- Laser Isotopic Separation

Because isotopes of different masses absorb different wavelengths of light, uranium isotopes can be separated by lasers precisely tuned to excite or ionize only the U-235. The U-235 is then separated out using a chemical reaction or magnetic forces that attract the excited atoms and leave behind the neutral ones. Iran has pursued two types of laser enrichment technology: the first, atomic vapor laser isotope separation (AVLIS), has achieved the greatest success; the second, molecular laser isotope separation (MLIS), appears not to have progressed as far.

Iran's laser enrichment program began before the 1979 revolution and relied on assistance from at least four foreign sources. In 1975, Iran contracted with a foreign supplier for a laboratory to study uranium metal. The laboratory, which was established at the Tehran Nuclear Research Center (TNRC), contained two mass spectrometers. In the late 1970s, Iran contracted with a second supplier for help with the study of MLIS technology.

Then, in 1991, Iran ordered a Laser Spectroscopy Laboratory (LSL) and a Comprehensive Separation Laboratory (CSL) from a third supplier. Iran received 50 kg of natural uranium metal from the same supplier in 1993. Both laboratories were originally set up at the TNRC, where, between 1999 and 2000, eight kilograms of uranium metal were used in AVLIS enrichment experiments. The labs were then relocated to Lashkar Ab'ad in October 2002, where further AVLIS enrichment experiments were carried out using 22 kg of the uranium metal. Iran had previously established a pilot plant for laser enrichment at Lashkar Ab'ad. According to Iranian laboratory reports supplied to the IAEA, the average level of enrichment in these experiments was between eight and nine percent, and occasionally as high as 15%. This is above the level of three percent Iran had originally claimed. The IAEA has estimated that Iran's AVLIS installation at Lashkar Ab'ad had the capacity to produce one gram of uranium per hour, but could not operate continuously.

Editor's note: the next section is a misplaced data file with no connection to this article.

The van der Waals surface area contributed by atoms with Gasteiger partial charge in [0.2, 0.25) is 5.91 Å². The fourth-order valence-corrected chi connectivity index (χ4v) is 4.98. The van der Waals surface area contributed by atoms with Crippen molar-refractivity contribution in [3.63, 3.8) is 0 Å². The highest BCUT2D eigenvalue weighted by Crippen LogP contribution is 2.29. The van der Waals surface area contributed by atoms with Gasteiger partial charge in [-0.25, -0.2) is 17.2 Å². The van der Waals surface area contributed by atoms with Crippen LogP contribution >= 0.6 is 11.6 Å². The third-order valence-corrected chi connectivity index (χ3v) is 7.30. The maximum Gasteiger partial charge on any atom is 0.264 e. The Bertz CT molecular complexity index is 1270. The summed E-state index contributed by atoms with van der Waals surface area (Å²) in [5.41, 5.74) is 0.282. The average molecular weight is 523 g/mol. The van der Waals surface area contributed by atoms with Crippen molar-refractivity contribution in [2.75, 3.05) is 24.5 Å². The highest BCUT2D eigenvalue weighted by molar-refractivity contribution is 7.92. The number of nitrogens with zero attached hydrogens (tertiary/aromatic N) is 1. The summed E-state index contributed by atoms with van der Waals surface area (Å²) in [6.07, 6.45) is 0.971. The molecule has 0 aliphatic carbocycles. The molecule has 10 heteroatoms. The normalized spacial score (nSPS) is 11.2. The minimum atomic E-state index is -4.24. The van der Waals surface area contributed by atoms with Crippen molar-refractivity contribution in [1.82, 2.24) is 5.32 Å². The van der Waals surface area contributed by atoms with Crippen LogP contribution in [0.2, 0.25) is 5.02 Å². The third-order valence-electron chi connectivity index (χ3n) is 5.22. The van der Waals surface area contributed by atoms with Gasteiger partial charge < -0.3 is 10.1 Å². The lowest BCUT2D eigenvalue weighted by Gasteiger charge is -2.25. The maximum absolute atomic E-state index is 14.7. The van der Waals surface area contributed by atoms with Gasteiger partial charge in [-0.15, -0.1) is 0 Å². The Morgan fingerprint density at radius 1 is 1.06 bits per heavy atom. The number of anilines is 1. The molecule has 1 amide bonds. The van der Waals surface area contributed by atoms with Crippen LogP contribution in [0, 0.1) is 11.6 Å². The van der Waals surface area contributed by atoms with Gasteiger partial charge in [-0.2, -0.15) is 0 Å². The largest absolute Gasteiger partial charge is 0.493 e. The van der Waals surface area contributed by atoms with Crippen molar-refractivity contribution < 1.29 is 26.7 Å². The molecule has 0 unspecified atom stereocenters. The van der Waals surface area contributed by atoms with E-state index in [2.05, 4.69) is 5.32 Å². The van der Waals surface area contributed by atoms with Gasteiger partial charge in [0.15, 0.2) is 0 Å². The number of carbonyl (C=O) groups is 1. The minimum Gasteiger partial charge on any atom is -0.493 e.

Iran contracted with a fourth supplier in the late 1990s for information and equipment related to laser enrichment but secured only some of the equipment it had requested, which was delivered to Lashkar Ab'ad. This equipment was suitable for use in AVLIS experiments.

After conducting this laboratory-scale work, and before informing the IAEA of it, Iran dismantled the relevant equipment and moved it to a storage facility at Karaj.

The Plutonium Path
Iran has also sought the ability to produce plutonium, a second fissile material that can be used to fuel nuclear weapons. But because plutonium exists naturally only in trace amounts, it must be manufactured in a nuclear reactor. This is done by bombarding U-238 reactor fuel with slow neutrons. When the U-238 captures a neutron, the U-239 isotope is produced, which decays into plutonium 239.

Tehran Research Reactor (TRR)
In the late 1960s, the United States supplied the TNRC with a five megawatt research reactor, hot cells and 93% enriched uranium reactor fuel. The United States stopped the fuel supply after the revolution. In the late 1980s, Argentina reportedly helped Iran reconfigure the reactor's core and later provided about 115 kg of uranium enriched to 20% U-235. This fuel was delivered in 1992.

In October 2003, Iran acknowledged that between 1988 and 1992 it had irradiated depleted uranium dioxide targets (UO2) in the reactor and then conducted plutonium separation experiments in hot cells in a nearby building. According to Iran, seven kilograms of UO2 were irradiated, three kilograms of which were processed into separated plutonium. The separated plutonium was presented to inspectors from the IAEA in November 2003 at the Jabr Ibn Hayan Laboratories, located at the TNRC. Iran estimated that it had produced 200 micrograms. However, the inspectors concluded that Iran understated the amount of plutonium and that the age of the plutonium was less than the 12-16 years Iran declared.

Light-water reactor at Bushehr